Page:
TUESDAY, Dec. 20 (HealthDay News) -- People suffering from high blood pressure, or hypertension, who keep their blood pressure levels under control may add years to their life, a new study suggests.
In fact, those in the study who took medicine to lower their blood pressure for more than four years reduced their risk of dying from cardiovascular disease over a 20-year period, the researchers found.
"For the first time, we prove that treating high blood pressure prolongs life," said lead researcher Dr. John Kostis, a professor of medicine & pharmacology at UMDNJ-Robert Wood Johnson Medical School in New Brunswick, N.J.
"If you take your medications for a month, you live an extra day," he said. "One day benefit from a month of treatment sounds small, but if you start treatment at 40, for example, then you live a couple of extra years."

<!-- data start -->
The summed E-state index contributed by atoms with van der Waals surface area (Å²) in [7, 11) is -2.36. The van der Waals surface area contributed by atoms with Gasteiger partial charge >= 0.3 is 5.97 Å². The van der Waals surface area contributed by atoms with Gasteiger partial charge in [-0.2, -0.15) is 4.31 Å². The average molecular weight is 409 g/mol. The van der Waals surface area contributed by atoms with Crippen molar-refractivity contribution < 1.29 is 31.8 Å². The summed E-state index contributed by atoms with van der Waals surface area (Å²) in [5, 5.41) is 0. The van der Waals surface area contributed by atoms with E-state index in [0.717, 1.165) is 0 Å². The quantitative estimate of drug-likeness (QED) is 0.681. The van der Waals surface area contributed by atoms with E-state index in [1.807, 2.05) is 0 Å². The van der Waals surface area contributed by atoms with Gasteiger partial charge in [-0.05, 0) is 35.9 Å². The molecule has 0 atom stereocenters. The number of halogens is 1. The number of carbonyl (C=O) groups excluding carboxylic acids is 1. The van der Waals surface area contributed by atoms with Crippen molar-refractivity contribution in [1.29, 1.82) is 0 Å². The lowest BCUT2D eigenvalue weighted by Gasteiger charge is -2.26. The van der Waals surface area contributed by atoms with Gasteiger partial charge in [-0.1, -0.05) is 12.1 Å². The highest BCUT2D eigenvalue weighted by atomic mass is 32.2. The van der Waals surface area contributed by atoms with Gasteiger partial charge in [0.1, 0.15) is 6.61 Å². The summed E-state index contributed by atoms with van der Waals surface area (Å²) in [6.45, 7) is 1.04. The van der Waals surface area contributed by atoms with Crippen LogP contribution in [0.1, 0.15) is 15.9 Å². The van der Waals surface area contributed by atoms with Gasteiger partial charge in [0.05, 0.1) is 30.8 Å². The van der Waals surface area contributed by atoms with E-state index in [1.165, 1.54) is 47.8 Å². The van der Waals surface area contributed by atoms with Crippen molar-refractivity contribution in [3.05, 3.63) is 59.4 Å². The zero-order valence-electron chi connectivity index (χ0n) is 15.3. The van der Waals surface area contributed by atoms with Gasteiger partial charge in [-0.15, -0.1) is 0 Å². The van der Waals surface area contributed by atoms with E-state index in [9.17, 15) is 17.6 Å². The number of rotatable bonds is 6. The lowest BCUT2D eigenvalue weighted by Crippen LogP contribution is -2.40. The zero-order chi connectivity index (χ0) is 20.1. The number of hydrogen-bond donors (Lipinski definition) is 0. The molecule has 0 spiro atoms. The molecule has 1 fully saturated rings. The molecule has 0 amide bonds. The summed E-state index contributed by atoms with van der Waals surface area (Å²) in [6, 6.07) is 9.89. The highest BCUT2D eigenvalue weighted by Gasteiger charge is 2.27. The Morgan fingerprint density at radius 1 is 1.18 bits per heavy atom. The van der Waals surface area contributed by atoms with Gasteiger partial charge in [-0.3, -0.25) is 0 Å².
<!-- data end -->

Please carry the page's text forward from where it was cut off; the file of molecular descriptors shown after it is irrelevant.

Although the antihypertensive diuretic chlorthalidone was used in the study, it really doesn't make a difference which antihypertensive one uses; the benefit in terms of life expectancy should be the same, Kostis said.
"The main thing is to take medication to get blood pressure under control," he said. "Treat your hypertension early so you can benefit from a longer, happier life."
The report was published in the Dec. 21 issue of the Journal of the American Medical Association.
To determine the effect antihypertensive drugs might have on extending life, Kostis and his colleagues used data from the Systolic Hypertension in the Elderly Program (SHEP) trial.
In that trial, conducted between 1985 and 1990, more than 4,000 hypertensive patients were randomly assigned to take chlorthalidone or an inactive placebo. The patients in the study were an average of 72 years of age.
Kostis noted that if chlorthalidone didn't work, patients were given a beta blocker.
At the end of the trial, all of the pati
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